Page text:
Rick Scott's "Make Washington Work Bus Tour" came to an end Tuesday in Orlando. It was a bumpy ride — not the smooth and carefully scripted event that Floridians have come to expect from the always-on-message governor.
Could the 10-day bus tour be a metaphor for Scott's U.S. Senate campaign?
As always, Scott took pains to control his message, but he's not accustomed to being met by hecklers and protesters at campaign events. This is a very different moment in Florida politics.
About 15 people protesting Scott's environmental policies met him Tuesday afternoon in Orlando, the Orlando Sentinel reports. "You have the right to exercise your voice (and) I respect everybody's right to what they think," Scott told them.
Scott, a Naples resident, cancelled a bus tour event Tuesday morning at a local lumber store. The Collier County GOP chairman, Ron Kezeske, told local Republicans Monday night in an email that Scott was cancelling an event, without exactly saying why, other than it was due to "unforeseen circumstances."
Chris Hartline, a Scott campaign spokesman, said: "Gov. Scott travels across the state every day and has campaigned in all 67 counties — his schedule is updated regularly and the event you are referring to was not finalized, publicized or noticed."
Hartline said Scott spent the morning meeting with supporters and elected officials in Naples and Fort Myers. Those events were not publicized to area media outlets in advance.
Yudy Barbera, chairwoman of the Collier County Democrats, did not say a protest was planned at the lumber store, but said: "If we know where he's going to be, we'll be there. This is his backyard, and he still doesn't care how his policies are affecting our county."
On Monday, Scott was surrounded by chanting protesters at a stop in strongly-Republican Venice.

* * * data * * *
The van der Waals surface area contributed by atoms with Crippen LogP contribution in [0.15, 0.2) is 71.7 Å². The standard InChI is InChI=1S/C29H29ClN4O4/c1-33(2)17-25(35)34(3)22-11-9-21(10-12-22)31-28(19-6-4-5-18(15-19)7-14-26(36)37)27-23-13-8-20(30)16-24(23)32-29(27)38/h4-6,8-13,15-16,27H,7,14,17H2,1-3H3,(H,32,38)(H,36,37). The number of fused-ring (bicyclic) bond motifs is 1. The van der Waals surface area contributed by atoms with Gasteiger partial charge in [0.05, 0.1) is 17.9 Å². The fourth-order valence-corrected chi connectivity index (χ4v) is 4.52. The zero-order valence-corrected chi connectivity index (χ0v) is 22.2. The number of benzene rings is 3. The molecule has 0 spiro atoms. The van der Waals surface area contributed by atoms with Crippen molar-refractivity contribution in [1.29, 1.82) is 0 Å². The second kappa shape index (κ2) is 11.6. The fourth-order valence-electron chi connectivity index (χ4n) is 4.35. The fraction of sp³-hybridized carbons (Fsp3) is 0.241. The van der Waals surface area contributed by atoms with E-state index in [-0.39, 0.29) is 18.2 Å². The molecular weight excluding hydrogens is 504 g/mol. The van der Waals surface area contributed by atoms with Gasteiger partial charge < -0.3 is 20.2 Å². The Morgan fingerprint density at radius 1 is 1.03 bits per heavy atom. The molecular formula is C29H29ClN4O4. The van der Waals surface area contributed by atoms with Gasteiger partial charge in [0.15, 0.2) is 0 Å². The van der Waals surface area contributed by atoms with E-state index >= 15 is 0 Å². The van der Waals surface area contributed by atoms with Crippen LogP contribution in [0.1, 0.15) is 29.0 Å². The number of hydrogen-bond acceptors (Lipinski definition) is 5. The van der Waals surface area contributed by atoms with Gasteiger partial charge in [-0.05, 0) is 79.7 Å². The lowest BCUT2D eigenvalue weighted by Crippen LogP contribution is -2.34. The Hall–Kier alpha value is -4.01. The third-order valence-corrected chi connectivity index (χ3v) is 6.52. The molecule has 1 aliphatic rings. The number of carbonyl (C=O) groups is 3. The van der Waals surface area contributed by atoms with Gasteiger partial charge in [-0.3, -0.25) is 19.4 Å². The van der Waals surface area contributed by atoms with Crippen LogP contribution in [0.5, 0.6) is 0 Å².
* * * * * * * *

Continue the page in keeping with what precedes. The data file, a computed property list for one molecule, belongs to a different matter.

The Sarasota Herald-Tribune reported that Scott attempted to leave an event through a back door, but the protesters were there, irate over the spread of red tide algae in southwest Florida's waterways.
Politico reported that Scott flew in his sleek jet to one of his bus tour events. The campaign said he had no alternative because of a previously-scheduled day of clemency hearings, but the optics clashed with the idea of a grass roots caravan to meet the people.
Last Sunday, Scott scratched a scheduled visit to The Donut Hole in Santa Rosa Beach, near Destin, where a dozen protesters waited to give him an earful about the beach access bill Scott signed into law this year.
Then it was off to Captain Anderson's seafood restaurant in Panama City, where Scott was met by CFO Jimmy Patronis and a gang of photogenic kids from Patronis Elementary School. But on a relaxing Sunday afternoon, Scott refused to take reporters' questions at his own campaign event, something rarely seen from a candidate on the stump.
The bus tour had its high points.
They included two fund-raisers with former President George W. Bush; an endorsement from former Gov. Jeb Bush; a visit from football coach Lou Holtz; a rally at Gus Machado Ford in Hialeah; a bus ride with the Diaz-Balart brothers (U.S. Rep. Mario and former U.S. Rep. Lincoln); a show of support from bikers in Coral Springs, and take-out food from Sonny's.